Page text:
Journal of

GEOsciences

  (Formerly Journal of the Czech Geological Society)

Original Paper

V Cilek, Petr Dobeš, Karel Žák

Formation conditions of calcite veins in the quarry "V Kozle (Hostim I, Alkazar)' in the Bohemian Karst

Journal of the Czech Geological Society, volume 39 (1994), issue 4, 313 - 318


  Abstract

In the quarry “V Kozle” (also called Hostim I., Alkazar) situated on the left bank of the Berounka river in the central part of the Bohemian Karst, Devonian limestones are crosscut by several steeply dipping calcite veins. The largest vein occurs in the NW section of underground galleries, which were excavated here by the German army in 1944-1945 to construct an underground production plant. Later, in the early sixties, part of the underground workings was used as a repository of low-level radioactive waste.
The steeply dipping calcite vein of NNW-SSE direction (160°) reaches maximal thickness of about 1.9 m and is accompanied by zones of brecciation and locally by dolomitization. A 15-cm calcite scalenohedron from a cavity in the central part of the vein was used fora detailed fluid inclusion and stable isotope study.
Based on the data obtained, formation of the studied vein as a result of karstic processes can be excluded. Fluid inclusion data indicate that the central part of the scalenohedron was formed from fluids with temperature above 100 °C. Based on carbon isotope data, formation of the vein during diagenetic processes and derivation of the vein-forming fluids from the limestone sequence itself can be excluded as well. The vein-forming fluids probably originated in deeper parts of the Barrandian sedimentary basin where elastic rocks and volcanites predominate. This idea is supported by local dolomitization of the brecciated zone. Oxygen isotope data indicate that fluids that formed the main calcite accumulation were either deep circulating meteoric waters or pore-waters from deeper sections of the basin. The youngest calcite in the vein filling was deposited from fluids with temper¬atures of up to 60 °C and with very low salinities.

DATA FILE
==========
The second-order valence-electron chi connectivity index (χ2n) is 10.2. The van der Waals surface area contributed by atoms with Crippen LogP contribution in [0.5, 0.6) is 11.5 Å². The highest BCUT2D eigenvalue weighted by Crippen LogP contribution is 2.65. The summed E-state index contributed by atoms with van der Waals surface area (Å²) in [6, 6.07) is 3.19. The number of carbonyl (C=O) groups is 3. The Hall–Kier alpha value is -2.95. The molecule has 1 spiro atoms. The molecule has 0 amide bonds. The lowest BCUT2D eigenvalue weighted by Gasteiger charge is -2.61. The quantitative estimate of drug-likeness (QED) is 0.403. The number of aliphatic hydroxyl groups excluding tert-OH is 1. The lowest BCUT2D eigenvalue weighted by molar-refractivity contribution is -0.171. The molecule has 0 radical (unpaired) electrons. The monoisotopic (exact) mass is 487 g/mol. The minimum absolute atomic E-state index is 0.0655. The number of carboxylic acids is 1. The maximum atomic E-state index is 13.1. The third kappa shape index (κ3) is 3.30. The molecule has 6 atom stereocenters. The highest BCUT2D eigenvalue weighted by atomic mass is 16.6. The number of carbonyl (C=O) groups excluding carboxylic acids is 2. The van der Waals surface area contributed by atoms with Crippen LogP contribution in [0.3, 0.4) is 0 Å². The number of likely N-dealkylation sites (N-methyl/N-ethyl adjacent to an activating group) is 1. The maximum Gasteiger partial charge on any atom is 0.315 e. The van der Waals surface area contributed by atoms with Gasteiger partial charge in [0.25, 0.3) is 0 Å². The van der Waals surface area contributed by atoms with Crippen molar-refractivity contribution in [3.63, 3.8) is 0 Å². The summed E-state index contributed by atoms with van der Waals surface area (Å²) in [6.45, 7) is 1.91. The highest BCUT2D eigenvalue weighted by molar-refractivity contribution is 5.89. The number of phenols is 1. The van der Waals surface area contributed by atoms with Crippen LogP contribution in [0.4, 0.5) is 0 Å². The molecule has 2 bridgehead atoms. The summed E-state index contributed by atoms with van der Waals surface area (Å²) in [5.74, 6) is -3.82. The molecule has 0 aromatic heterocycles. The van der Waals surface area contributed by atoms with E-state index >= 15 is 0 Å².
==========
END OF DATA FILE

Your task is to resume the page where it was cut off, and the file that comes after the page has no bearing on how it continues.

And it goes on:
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ISSN: 1802-6222

E-ISSN: 1803-1943